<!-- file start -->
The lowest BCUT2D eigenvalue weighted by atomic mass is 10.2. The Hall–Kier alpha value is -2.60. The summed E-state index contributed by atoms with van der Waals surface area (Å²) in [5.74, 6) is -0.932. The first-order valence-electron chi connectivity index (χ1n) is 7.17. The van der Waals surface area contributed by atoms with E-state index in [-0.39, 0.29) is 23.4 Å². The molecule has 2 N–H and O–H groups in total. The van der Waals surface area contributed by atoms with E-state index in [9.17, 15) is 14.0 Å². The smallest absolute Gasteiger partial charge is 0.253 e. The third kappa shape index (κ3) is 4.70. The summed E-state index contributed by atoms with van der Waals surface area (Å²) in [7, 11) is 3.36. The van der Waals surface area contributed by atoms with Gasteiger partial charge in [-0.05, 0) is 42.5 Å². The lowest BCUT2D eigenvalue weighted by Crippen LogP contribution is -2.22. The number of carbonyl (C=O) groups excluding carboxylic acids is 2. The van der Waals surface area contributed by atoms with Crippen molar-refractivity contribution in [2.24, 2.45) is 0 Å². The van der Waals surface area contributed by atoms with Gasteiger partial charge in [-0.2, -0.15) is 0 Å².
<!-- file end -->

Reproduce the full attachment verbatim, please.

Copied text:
The lowest BCUT2D eigenvalue weighted by atomic mass is 10.2. The Hall–Kier alpha value is -2.60. The summed E-state index contributed by atoms with van der Waals surface area (Å²) in [5.74, 6) is -0.932. The first-order valence-electron chi connectivity index (χ1n) is 7.17. The van der Waals surface area contributed by atoms with E-state index in [-0.39, 0.29) is 23.4 Å². The molecule has 2 N–H and O–H groups in total. The van der Waals surface area contributed by atoms with E-state index in [9.17, 15) is 14.0 Å². The smallest absolute Gasteiger partial charge is 0.253 e. The third kappa shape index (κ3) is 4.70. The summed E-state index contributed by atoms with van der Waals surface area (Å²) in [7, 11) is 3.36. The van der Waals surface area contributed by atoms with Gasteiger partial charge in [-0.05, 0) is 42.5 Å². The lowest BCUT2D eigenvalue weighted by Crippen LogP contribution is -2.22. The number of carbonyl (C=O) groups excluding carboxylic acids is 2. The van der Waals surface area contributed by atoms with Crippen molar-refractivity contribution in [2.24, 2.45) is 0 Å². The van der Waals surface area contributed by atoms with Gasteiger partial charge in [-0.2, -0.15) is 0 Å².